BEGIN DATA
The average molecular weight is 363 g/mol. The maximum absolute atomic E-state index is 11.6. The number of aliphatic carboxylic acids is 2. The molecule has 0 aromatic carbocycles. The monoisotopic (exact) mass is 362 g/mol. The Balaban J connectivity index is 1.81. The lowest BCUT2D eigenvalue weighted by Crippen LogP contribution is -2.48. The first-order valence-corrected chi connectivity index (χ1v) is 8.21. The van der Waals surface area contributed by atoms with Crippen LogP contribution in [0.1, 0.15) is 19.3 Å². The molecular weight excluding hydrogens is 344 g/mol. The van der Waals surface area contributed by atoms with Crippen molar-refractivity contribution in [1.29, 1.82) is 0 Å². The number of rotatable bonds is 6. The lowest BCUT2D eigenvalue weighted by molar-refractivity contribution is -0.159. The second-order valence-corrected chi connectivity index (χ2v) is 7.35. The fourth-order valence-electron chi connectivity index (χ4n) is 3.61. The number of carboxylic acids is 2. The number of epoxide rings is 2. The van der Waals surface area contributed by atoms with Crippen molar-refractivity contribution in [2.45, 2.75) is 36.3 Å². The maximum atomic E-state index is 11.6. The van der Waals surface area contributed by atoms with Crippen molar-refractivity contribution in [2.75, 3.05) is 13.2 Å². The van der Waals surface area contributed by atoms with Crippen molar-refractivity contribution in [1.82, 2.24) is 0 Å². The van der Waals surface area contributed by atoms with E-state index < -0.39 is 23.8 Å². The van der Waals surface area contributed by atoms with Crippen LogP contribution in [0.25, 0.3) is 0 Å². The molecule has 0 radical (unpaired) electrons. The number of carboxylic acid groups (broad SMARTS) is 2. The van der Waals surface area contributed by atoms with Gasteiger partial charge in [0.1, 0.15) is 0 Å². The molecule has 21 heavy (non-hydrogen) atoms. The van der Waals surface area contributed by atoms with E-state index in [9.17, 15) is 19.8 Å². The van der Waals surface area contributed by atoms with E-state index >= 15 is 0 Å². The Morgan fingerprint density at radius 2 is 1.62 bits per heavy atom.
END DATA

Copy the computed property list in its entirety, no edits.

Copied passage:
The average molecular weight is 363 g/mol. The maximum absolute atomic E-state index is 11.6. The number of aliphatic carboxylic acids is 2. The molecule has 0 aromatic carbocycles. The monoisotopic (exact) mass is 362 g/mol. The Balaban J connectivity index is 1.81. The lowest BCUT2D eigenvalue weighted by Crippen LogP contribution is -2.48. The first-order valence-corrected chi connectivity index (χ1v) is 8.21. The van der Waals surface area contributed by atoms with Crippen LogP contribution in [0.1, 0.15) is 19.3 Å². The molecular weight excluding hydrogens is 344 g/mol. The van der Waals surface area contributed by atoms with Crippen molar-refractivity contribution in [1.29, 1.82) is 0 Å². The number of rotatable bonds is 6. The lowest BCUT2D eigenvalue weighted by molar-refractivity contribution is -0.159. The second-order valence-corrected chi connectivity index (χ2v) is 7.35. The fourth-order valence-electron chi connectivity index (χ4n) is 3.61. The number of carboxylic acids is 2. The number of epoxide rings is 2. The van der Waals surface area contributed by atoms with Crippen molar-refractivity contribution in [2.45, 2.75) is 36.3 Å². The maximum atomic E-state index is 11.6. The van der Waals surface area contributed by atoms with Crippen molar-refractivity contribution in [2.75, 3.05) is 13.2 Å². The van der Waals surface area contributed by atoms with Crippen molar-refractivity contribution in [1.82, 2.24) is 0 Å². The van der Waals surface area contributed by atoms with E-state index < -0.39 is 23.8 Å². The van der Waals surface area contributed by atoms with Crippen LogP contribution in [0.25, 0.3) is 0 Å². The molecule has 0 radical (unpaired) electrons. The number of carboxylic acid groups (broad SMARTS) is 2. The van der Waals surface area contributed by atoms with Gasteiger partial charge in [0.1, 0.15) is 0 Å². The molecule has 21 heavy (non-hydrogen) atoms. The van der Waals surface area contributed by atoms with E-state index in [9.17, 15) is 19.8 Å². The van der Waals surface area contributed by atoms with E-state index >= 15 is 0 Å². The Morgan fingerprint density at radius 2 is 1.62 bits per heavy atom.